• A new tumor supressor associates cancer and aging in the hematopietic system

    December 21, 2015

    New research, led by the University of Oviedo and published in ‘Nature Medicine', identifies the protein AIRAPL and opens pathways to new therapies to fight hematological neoplasias

    Clara Soria-Valles y Fernando G. Osorio.

    A group of researchers of the University of Oviedo led by professor of Biochemistry and Molecular Biology Carlos López-Otín, in collaboration with the Universiy Central Hospital of Asturias, the University of Cambridge, the National Center for Cardiovascular Research and the Institutes for Biomedical Research of Bellvitge and 12 de Octubre Hospital, ha identificado un nuevo supresor tumoral hematológico, la protein AIRAPL. These findings, published today in the journal Nature Medicine, have allowed them to suggest a new treatment for the síndromes related to myeloproliferative neoplasms, frequent in older people.

    Researchers have focused their study on the protein AIRAPL, whose biological function was completely unknown so far. In order to carry out this work, they produced genetically modified mice, which lacked the gene that codified this protein. "Mice that lacked AIRAPL developed myeloproliferative syndromes, which proves the tumor suppression function of AIRAPL in these hematological diseases", highlights Carlos López-Otín. Researchers were also able to verify that this protein expression is suppressed in the bone marrow of patients suffering from myeloproliferative neoplasms.

    The study proves that it is possible to generate tumors through changes that affect protein stability without accumulating mutations in the genome

    The detailed analysis of biological disorders caused by the lack of AIRAPL, allowed experts to prove that AIRAPL regulates the molecular route of the growth factor IGF-1, involved in both tumoral processes and aging. "AIRAPL controls the levels of IGF-1 receptor, thus conditioning the activity of this route. The lack of AIRAPL, IGF-1 signaling is uncommonly active, which causes myeloproliferative disorders", highlights José María Pérez Freije, co-director of the work.

    The identification of this mechanism opens new pathways for the treatment of this pathology. Therefore, researchers have proved that inhibition of IGF-1 factor reverts hematological disorders in mice lacking AIRAPL. "Our work has made it possible to identify new diagnostic markers and therapeutic targets in these syndromes", says Fernando G. Osorio.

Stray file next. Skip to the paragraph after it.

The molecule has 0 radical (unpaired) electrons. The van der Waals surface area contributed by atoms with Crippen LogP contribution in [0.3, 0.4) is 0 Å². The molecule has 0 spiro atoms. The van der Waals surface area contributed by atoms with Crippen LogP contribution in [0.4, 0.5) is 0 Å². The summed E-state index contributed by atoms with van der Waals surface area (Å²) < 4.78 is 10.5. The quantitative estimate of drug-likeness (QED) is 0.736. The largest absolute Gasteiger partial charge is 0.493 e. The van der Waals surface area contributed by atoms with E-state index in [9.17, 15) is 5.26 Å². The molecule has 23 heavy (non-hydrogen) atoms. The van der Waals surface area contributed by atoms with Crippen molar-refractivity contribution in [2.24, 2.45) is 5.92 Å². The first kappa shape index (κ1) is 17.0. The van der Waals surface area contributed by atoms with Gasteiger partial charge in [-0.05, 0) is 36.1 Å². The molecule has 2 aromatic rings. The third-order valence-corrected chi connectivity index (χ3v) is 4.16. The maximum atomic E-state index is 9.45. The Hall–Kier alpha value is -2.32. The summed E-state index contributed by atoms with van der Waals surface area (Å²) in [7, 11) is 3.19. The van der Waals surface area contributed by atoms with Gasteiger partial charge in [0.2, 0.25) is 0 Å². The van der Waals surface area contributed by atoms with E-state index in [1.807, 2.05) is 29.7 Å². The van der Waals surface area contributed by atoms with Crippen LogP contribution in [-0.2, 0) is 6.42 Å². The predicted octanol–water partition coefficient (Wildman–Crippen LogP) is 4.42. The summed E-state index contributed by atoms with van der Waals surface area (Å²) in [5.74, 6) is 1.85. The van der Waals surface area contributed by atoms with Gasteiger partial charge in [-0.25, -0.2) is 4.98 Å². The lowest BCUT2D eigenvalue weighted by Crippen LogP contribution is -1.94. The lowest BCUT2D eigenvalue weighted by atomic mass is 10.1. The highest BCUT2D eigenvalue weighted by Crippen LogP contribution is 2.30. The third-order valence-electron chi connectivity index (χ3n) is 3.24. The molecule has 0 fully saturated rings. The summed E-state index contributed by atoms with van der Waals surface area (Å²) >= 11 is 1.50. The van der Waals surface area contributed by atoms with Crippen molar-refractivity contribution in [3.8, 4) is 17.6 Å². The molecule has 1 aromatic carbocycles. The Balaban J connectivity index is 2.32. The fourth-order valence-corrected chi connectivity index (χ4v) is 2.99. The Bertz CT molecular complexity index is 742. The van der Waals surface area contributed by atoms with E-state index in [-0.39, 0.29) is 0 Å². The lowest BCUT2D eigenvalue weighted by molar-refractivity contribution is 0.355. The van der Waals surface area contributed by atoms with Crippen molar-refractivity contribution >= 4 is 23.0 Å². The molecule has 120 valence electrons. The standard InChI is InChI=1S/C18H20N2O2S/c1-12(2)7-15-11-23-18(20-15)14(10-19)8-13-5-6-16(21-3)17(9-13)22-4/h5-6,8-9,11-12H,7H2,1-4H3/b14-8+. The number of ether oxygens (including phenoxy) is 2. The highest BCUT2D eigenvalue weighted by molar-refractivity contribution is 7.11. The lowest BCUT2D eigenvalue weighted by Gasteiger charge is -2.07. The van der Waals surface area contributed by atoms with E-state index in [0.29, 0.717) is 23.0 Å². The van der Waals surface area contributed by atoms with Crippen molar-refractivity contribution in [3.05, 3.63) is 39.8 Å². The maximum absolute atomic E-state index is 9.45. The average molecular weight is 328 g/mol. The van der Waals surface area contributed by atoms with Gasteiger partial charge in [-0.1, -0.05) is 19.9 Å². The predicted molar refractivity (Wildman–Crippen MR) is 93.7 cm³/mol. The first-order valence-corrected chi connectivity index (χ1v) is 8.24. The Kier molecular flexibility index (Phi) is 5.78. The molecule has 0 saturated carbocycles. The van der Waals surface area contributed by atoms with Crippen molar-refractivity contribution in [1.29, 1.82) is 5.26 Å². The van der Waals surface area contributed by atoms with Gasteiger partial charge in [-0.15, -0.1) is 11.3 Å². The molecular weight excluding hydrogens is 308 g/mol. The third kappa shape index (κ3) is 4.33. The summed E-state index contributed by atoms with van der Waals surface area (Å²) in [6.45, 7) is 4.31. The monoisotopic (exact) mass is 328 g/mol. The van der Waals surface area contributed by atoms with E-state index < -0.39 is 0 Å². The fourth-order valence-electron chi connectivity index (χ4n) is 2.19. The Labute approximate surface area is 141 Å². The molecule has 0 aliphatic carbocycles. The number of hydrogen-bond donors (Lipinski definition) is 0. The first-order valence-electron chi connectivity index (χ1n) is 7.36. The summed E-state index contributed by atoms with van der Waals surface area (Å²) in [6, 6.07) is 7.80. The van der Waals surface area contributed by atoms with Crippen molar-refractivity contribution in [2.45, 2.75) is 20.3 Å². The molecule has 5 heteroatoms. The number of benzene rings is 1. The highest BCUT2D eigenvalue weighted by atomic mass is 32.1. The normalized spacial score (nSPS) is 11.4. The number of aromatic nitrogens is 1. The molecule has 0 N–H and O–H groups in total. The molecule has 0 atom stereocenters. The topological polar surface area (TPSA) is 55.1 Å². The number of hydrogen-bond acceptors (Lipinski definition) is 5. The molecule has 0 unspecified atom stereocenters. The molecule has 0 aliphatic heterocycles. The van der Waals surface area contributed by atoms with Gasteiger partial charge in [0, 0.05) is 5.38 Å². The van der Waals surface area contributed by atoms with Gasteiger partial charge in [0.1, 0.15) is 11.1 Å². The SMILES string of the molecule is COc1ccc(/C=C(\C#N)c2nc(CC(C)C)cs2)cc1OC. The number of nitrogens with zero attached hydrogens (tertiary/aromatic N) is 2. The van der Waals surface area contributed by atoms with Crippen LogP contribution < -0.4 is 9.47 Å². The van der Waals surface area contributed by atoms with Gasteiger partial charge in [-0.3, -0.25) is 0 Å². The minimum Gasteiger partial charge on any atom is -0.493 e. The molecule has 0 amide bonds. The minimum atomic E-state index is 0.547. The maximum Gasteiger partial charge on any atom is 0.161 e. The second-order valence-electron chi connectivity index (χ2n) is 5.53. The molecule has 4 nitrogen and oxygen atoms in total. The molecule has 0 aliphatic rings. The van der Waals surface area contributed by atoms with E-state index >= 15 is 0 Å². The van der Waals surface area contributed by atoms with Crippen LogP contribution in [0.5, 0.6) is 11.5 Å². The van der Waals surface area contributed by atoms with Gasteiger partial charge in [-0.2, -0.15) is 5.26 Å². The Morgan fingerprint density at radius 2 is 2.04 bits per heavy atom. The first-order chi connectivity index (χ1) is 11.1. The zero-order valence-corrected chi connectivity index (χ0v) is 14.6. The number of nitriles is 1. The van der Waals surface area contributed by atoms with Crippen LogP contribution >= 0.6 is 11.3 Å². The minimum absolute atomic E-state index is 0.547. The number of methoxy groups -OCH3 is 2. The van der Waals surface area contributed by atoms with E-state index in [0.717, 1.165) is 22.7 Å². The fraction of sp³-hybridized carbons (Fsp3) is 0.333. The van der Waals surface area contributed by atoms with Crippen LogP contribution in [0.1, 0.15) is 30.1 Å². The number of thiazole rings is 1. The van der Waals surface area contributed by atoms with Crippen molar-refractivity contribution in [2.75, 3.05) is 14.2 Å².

This project has as a previous background in other works developed by this research group and published in Nature, Nature Medicine, Cell and Science Translational Medicine, in which they described molecular disorders, involved in different tumors and accelerated aging syndromes. "This work provides keys on the relationship between aging processes and cancer in the hematological system and at the same time disseminates the idea that changes in routes like IGF-1, are essential in both processes. Moreover, our study shows that it is possible to generate new tumors just by altering the proteins stability, without having cells accumulating mutations in their genome", explains López-Otín


    • Referencia Loss of the proteostasis factor AIRAPL causes myeloid transformation by deregulating IGF-1 signaling. Nature Medicine.
    • Researchers involved in this project: Fernando G. Osorio, Clara Soria-Valles, Olaya Santiago-Fernández, Teresa Bernal, María Mittelbrunn, Enrique Colado, Francisco Rodríguez, Elena Bonzon-Kulichenko, Jesús Vázquez, Montserrat Porta-de-la-Riva, Julián Cerón, Antonio Fueyo, Juan Li, Anthony R Green, José M.P. Freije and Carlos López-Otín.